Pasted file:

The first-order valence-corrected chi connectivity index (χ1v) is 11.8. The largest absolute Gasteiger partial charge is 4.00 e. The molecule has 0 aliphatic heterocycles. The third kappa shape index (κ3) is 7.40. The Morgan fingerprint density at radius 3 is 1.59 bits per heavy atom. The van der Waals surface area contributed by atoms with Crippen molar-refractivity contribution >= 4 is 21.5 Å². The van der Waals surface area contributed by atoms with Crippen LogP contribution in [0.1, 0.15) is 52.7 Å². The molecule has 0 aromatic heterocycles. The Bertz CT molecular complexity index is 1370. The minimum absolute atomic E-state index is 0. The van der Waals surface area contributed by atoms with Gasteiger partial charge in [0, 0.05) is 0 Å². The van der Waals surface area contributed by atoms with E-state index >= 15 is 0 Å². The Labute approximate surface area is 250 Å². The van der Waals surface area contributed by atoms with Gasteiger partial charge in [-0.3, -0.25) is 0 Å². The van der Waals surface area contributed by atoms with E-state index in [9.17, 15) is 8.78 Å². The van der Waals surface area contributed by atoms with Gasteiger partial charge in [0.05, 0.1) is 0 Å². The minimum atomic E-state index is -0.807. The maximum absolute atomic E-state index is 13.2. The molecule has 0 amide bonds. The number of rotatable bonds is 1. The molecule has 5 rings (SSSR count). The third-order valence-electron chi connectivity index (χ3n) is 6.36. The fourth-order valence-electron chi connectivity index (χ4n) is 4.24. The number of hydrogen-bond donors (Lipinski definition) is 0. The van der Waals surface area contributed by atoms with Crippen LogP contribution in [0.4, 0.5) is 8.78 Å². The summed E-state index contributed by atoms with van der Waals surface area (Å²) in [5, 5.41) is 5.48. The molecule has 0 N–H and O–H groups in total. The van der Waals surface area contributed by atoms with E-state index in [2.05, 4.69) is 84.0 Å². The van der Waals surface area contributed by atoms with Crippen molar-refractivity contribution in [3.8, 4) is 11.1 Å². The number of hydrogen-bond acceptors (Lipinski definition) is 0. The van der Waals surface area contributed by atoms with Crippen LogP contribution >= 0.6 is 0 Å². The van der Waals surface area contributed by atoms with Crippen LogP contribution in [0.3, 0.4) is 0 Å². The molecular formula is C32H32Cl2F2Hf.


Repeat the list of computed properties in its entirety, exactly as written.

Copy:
The first-order valence-corrected chi connectivity index (χ1v) is 11.8. The largest absolute Gasteiger partial charge is 4.00 e. The molecule has 0 aliphatic heterocycles. The third kappa shape index (κ3) is 7.40. The Morgan fingerprint density at radius 3 is 1.59 bits per heavy atom. The van der Waals surface area contributed by atoms with Crippen molar-refractivity contribution >= 4 is 21.5 Å². The van der Waals surface area contributed by atoms with Crippen LogP contribution in [0.1, 0.15) is 52.7 Å². The molecule has 0 aromatic heterocycles. The Bertz CT molecular complexity index is 1370. The minimum absolute atomic E-state index is 0. The van der Waals surface area contributed by atoms with Gasteiger partial charge in [0, 0.05) is 0 Å². The van der Waals surface area contributed by atoms with E-state index >= 15 is 0 Å². The Labute approximate surface area is 250 Å². The van der Waals surface area contributed by atoms with Gasteiger partial charge in [-0.3, -0.25) is 0 Å². The van der Waals surface area contributed by atoms with E-state index in [9.17, 15) is 8.78 Å². The van der Waals surface area contributed by atoms with Gasteiger partial charge in [0.05, 0.1) is 0 Å². The minimum atomic E-state index is -0.807. The maximum absolute atomic E-state index is 13.2. The molecule has 0 amide bonds. The number of rotatable bonds is 1. The molecule has 5 rings (SSSR count). The third-order valence-electron chi connectivity index (χ3n) is 6.36. The fourth-order valence-electron chi connectivity index (χ4n) is 4.24. The number of hydrogen-bond donors (Lipinski definition) is 0. The van der Waals surface area contributed by atoms with Crippen LogP contribution in [0.4, 0.5) is 8.78 Å². The summed E-state index contributed by atoms with van der Waals surface area (Å²) in [5, 5.41) is 5.48. The molecule has 0 N–H and O–H groups in total. The van der Waals surface area contributed by atoms with E-state index in [2.05, 4.69) is 84.0 Å². The van der Waals surface area contributed by atoms with Crippen molar-refractivity contribution in [3.8, 4) is 11.1 Å². The number of hydrogen-bond acceptors (Lipinski definition) is 0. The van der Waals surface area contributed by atoms with Crippen LogP contribution >= 0.6 is 0 Å². The van der Waals surface area contributed by atoms with Crippen LogP contribution in [0.3, 0.4) is 0 Å². The molecular formula is C32H32Cl2F2Hf.